Lost Prophet is the fourth release from Diageo’s ORPHaN BARREL Whiskey Distilling Co. The previous three releases were much anticipated in some circles, much debated in others. While yes, I’ve been provided a small sample to review for you, our faithful readers, this isn’t a paid advert. You’ll get my honest opinion of the juice, along with a bit of the coverage from around the web. I’m not one to push my opinions on others – I’ll give you the info, and let you decide for yourself.

The promo packaging looks like an old book, with a gilded lamb on the front cover. Inside, next to another image of a lamb, the packaging notes, “A proselytizing spirit.” A Lost Prophet, that will convert non-Bourbon-believers to the fold? Hmmmm, maybe. Along with the sample, there’s a small antique-looking watch fob with two faces. Is it telling me it’s time to drink Bourbon? I’m pretty sure it’s never NOT time, so we’re off to a good start. Presentation? A+! Most posts and comments I’ve read agree that the labeling on the bottles is great – but what’s inside?

According to their website, “The Orphan Barrel Whiskey Company was started to share barrels of rare and delicious whiskey, hidden away and nearly forgotten in the back of rickhouses and distilleries.” If you ask your Google machine, there are tons of opinions on that subject. Some say, “How do you lose whiskey?” While it does sound hard to believe, this stuff was made 20+ years ago. Inventory systems are more sophisticated now, and some of these distillers closed, or changed hands. So, “lost”? Maybe. Put aside knowingly for this purpose? Maybe. Not mine to judge the marketing, just the booze. So here you go:

Color: medium dark amber, with gold highlights. This is a 22 year old whiskey, so you should expect a deeper color than most of its younger counterparts.

Nose: Not as sweet as I would’ve expected from a whiskey that’s more than 75% corn. To me, it has a fairly sharp alcohol smell.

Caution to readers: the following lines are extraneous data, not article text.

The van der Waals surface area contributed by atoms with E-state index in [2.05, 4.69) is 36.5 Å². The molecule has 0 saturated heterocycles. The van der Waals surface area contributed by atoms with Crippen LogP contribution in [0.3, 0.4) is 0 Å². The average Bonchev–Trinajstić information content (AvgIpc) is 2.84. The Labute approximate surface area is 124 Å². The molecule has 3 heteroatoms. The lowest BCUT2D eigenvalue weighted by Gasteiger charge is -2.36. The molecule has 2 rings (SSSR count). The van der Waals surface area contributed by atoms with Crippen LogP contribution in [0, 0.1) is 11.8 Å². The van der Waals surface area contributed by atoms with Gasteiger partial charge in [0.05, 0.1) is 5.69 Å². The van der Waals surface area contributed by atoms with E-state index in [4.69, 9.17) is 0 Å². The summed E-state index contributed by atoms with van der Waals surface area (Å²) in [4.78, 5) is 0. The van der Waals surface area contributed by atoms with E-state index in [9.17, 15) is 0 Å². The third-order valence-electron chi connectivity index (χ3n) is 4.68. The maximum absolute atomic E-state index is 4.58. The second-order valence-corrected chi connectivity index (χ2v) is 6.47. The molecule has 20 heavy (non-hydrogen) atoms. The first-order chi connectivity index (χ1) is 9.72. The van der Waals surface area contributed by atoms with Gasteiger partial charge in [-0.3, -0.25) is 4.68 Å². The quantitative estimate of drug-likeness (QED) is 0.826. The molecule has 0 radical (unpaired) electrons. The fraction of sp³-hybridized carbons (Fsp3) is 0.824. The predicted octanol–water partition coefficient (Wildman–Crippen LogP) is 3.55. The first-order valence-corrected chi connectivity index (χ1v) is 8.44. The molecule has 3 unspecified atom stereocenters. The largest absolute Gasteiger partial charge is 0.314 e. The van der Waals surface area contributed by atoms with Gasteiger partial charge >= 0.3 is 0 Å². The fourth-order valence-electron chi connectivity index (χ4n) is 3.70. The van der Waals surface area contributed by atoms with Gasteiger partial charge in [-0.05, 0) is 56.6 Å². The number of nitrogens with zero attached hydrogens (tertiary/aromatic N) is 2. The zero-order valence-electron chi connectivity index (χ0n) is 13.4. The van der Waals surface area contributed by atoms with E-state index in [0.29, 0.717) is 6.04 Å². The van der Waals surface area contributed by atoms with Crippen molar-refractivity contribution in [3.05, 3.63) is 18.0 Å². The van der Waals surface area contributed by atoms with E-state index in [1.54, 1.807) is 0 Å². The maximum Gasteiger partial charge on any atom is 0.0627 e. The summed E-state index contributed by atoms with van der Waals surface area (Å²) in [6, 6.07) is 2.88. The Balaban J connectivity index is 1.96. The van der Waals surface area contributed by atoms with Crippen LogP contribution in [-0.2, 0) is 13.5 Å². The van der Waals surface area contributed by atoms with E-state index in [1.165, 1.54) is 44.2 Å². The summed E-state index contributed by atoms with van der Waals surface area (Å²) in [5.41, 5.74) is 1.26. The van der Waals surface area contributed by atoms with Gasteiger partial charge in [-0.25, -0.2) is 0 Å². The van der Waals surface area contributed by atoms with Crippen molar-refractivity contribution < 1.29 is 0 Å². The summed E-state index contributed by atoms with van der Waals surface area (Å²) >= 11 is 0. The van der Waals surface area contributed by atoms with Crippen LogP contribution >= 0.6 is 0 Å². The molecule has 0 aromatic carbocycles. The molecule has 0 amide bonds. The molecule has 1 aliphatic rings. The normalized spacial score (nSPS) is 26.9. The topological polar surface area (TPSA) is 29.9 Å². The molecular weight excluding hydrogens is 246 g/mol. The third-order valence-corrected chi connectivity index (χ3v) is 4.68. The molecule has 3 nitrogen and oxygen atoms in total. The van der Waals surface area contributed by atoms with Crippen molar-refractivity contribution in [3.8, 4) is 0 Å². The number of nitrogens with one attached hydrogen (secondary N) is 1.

Taste: Far smoother than the nose would indicate, there’s no absolutely no burn. I don’t often talk about “mouth feel”, because I think it sounds super pretentious, but I’ll make an exception this time. This whiskey is very round, full and velvety on your tongue, with a warm and sweet finish. Another first – the finish has a slight taste of cardboard and pecans. If you’ve read any of my other reviews, you’ll notice that I’m not one for overly flowery descriptions of odd flavors. I don’t think that serves a purpose beyond sounding like a snob, and I don’t think it’s very helpful for someone that might be just getting into whiskey (I saw a wine review that mentioned lead pencil – yuck!). So when I say, “cardboard and pecans,” those are two very distinct things I actually taste (and no, I don’t eat shipping boxes). It also has the heavy vanilla taste that I normally expect from a whiskey that’s spent more than a little time in a barrel.

ABV: 45% (90 proof) All the OB bottlings are around this proof.

Price: MSRP $125

Availability: Very limited, releases mid-December.

Other comments: I’ve not had any of the other OB releases (yet), though the bar has been set fairly high by Lost Prophet. There is a ton of scrutiny on whiskey these days, especially when it’s not a completely straightforward lineage (i.e., George Dickel was a real man that made his own whiskey, and that whiskey is still being made today, in Cascade Hollow, under his name). This is a whiskey review, not a review of Lost Prophet’s marketing. While this whiskey may stretch your budget a bit, it’s definitely one of the better ones I’ve had, at any price. With the holidays coming, it would be a great gift for the whiskey aficionado on your list!

Article by: Jeanne Runkle

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